Norman. 

Mrs. J. J. Garrison entertained 
her friend, Mrs. J. W. Taliaferro, at 
dinner, Saturday. 

Petersburg 

Mrs. Eunie McWethy and Miss 
Alta Hensley spent Thursday with 
Mr. and Mrs. Eugene Witham. 

Mrs. Sara Chambers has gone to 

Los Angeles, Calif., to visit her son. 
Hebron 

Roy Goodridge and family spent 
Sunday with Fred Siekman and 
family, of Taylorsport. 

Edgar Graves and wife were the 
guests of her parents, Mr. and Mrs. 
Joseph Bullock, Saturday night and 
Sunday. 

Bullittsville 

Miss Lucille Berkshire, of Peters- 
burg was the guest of Miss Eunie 
Stephens and sister, a few days the 

past week. 

Dr. Nunnelley took W. P. Cropper 
to a Cincinnati hospital, last Tues- 
day. 

Hathaway 

John D. McNeely and wife spent 
last Tuesday with Mr. and Mrs. W. 
S. White. 

Miss Julia Reed is quite sick with 
appendicitis. 

Idlewild 

Mrs. William Hall, of Gaines 
Heights, spent Thursday night with 
her sister-in-law, Mrs. Feeley, of 
Weneeda. 

Florence 

Mrs. Ola Carpenter and daugh- 



DR. SAM A. HAUSER 

OPTOMETRIST 

Adams Bldg., N. W. Cor. 5th and Madison Avenue 
Hours: 9:30 a. m. to 5 p. m. Evenings by Appointment 

PHONE JU 1177 



INCOME TAX SERVICE 

State and Federal 

Experienced - Quick - Efficient - Reasonable 

Save Money by Filing The Right Way 

Office Hours Evenings and Week Ends 
Notary Public - Phone Florence 116 

R. V. LENTS 

1 Lloyd Ave. Florence, Ky.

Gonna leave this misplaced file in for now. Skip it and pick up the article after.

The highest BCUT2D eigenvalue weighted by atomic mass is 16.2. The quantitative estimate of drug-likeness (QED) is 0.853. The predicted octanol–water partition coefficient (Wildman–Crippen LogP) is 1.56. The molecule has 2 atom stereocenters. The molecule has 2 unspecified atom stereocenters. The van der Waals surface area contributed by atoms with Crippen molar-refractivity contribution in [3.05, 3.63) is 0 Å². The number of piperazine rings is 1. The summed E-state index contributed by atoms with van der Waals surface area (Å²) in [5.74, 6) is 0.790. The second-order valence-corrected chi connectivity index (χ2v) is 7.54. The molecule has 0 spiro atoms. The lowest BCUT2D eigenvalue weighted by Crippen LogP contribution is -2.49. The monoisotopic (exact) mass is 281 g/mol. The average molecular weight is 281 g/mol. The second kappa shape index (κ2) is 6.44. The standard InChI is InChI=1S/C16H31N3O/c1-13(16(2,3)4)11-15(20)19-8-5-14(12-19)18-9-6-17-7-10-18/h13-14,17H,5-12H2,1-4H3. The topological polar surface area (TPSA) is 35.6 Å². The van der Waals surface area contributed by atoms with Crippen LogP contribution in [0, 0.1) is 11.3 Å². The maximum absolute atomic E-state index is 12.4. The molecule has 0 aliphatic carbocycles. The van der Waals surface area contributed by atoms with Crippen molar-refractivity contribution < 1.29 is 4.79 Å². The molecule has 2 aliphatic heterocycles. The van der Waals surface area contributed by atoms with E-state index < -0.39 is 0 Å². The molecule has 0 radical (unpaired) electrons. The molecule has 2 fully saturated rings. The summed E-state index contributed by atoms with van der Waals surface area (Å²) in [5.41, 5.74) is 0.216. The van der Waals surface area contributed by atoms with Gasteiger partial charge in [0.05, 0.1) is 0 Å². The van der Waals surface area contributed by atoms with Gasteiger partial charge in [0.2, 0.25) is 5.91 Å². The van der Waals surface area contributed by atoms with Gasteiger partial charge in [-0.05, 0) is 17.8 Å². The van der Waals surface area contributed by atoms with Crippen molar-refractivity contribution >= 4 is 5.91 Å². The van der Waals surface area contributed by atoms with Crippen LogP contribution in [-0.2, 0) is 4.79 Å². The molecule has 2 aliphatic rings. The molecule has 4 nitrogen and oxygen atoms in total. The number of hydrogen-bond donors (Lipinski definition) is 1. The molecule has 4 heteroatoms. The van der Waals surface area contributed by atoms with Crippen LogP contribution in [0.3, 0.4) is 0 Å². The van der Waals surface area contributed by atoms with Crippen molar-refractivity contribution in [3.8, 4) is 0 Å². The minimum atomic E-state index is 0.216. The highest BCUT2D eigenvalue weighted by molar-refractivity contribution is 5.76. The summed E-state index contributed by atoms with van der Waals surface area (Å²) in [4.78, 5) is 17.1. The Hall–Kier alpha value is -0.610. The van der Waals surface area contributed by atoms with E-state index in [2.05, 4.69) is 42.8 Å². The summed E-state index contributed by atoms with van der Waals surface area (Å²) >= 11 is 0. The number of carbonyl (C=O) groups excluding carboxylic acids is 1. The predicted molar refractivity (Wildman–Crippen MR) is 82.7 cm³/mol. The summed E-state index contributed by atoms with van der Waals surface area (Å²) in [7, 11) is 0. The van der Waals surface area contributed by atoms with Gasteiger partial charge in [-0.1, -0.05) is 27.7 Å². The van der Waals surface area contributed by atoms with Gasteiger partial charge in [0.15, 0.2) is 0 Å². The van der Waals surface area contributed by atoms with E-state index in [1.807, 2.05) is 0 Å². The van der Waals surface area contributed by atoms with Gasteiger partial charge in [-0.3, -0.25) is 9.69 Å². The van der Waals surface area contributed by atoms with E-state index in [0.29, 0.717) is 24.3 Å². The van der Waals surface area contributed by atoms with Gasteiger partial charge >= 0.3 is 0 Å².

Catherman Funeral 

Home 



316 Elm St. at Butler 



Ludlow 



_;. 



Kentucky 



AMBULANCE SERVICE-JU 7200 



New 



Modern 



Air Conditioned 



Member Ky. Funeral Directors' Burial Association 



ter, Edith were guests of Mrs. Con- 
nie Yeager and children, of Er- 
langer, last Tuesday. 

Edgar Aylor and wife, of Hebron, 
were guests of Hank Tanner and 
family, Sunday. 

' Verona # 

Miss Ethel McCrander and Mrs. 
Stephens visited Cora Suarks, who 
is sick at her home near Hume. 

Julia Johnson of Walton, is vis- 
iting in our town. 

Limaburg 

Mrs. C. L. Tanner spent Friday 
with H. L. Tanner and family. 

Ezra Popham, who has been very 
sick, is able to be about again. 
Rabbit Hash 

Miss Dora Hood, a charming 
young lady and Jerome Wilson; of 
this place, spent Sunday visiting 
friends in Aurora. 

Charles Wilson and wife enter- 
tained quite a number of the young 
folks with a chicken soup Satur- 
day night. 

Devon 

Miss Nellie Scott is visiting her 
brother Joe, this week. Mrs. Lou 
Scott, who has entirely recovered, 
returned home last week. 

Misses Leta and Julia Rice and 
May Dixon -were pleasantly enter- 
tained by Misses Hallie and Lottie 
Parker, Saturday. 

Richwood 

Mrs. Annie Murray and daughter 
spent Sunday with Gaines Robin- 
son. 

The young folks enjoyed pleasant 
socials at Mr. and Mrs. Elsie Gar- 
risons, Mr. and Mrs. Jack Rices and 
Mr. and Mrs. Wm. Weber's, the past 
week. 

Walton 

John C. Miller and daughter, Miss 
Lutie, spent Monday and yesterday 
with relatives at Landing. 

Harry Norman has taken a job 
with Dr. B. K. Menefee as office 
boy and is giving splendid satisfac- 
tion. 



RESOLUTIONS OF RESPECT 

In memory of Bro. James R. Bris- 
tow, who died January 3, 1950. 

Death has again enterted our 
Chapter Hall and called to the 
eternal home a dear Brother who 
has completed his faithful labor 
here in ministering to the cry of 
the orphan*, to the call of the want, 
and to the piteous wail of sorrow 
and as a recompense has received 
the welcome plaudit "well done" 
from the great Master. 

And whereas, the loving Father 
has called our beloved brother home 

and he, having been a true and 
faithful member of our "Mystic